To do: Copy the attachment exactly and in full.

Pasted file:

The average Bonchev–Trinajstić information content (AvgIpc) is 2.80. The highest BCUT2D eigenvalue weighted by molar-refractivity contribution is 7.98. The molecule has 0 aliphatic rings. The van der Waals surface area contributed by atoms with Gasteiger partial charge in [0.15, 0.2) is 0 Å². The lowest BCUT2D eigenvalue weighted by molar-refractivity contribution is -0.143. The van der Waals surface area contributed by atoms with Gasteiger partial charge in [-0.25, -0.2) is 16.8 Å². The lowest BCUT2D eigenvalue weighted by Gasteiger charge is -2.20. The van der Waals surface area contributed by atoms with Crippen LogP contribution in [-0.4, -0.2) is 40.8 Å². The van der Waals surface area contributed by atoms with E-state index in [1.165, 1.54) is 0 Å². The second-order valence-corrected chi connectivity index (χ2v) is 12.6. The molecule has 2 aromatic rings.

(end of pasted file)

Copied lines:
The average Bonchev–Trinajstić information content (AvgIpc) is 2.80. The highest BCUT2D eigenvalue weighted by molar-refractivity contribution is 7.98. The molecule has 0 aliphatic rings. The van der Waals surface area contributed by atoms with Gasteiger partial charge in [0.15, 0.2) is 0 Å². The lowest BCUT2D eigenvalue weighted by molar-refractivity contribution is -0.143. The van der Waals surface area contributed by atoms with Gasteiger partial charge in [-0.25, -0.2) is 16.8 Å². The lowest BCUT2D eigenvalue weighted by Gasteiger charge is -2.20. The van der Waals surface area contributed by atoms with Crippen LogP contribution in [-0.4, -0.2) is 40.8 Å². The van der Waals surface area contributed by atoms with E-state index in [1.165, 1.54) is 0 Å². The second-order valence-corrected chi connectivity index (χ2v) is 12.6. The molecule has 2 aromatic rings.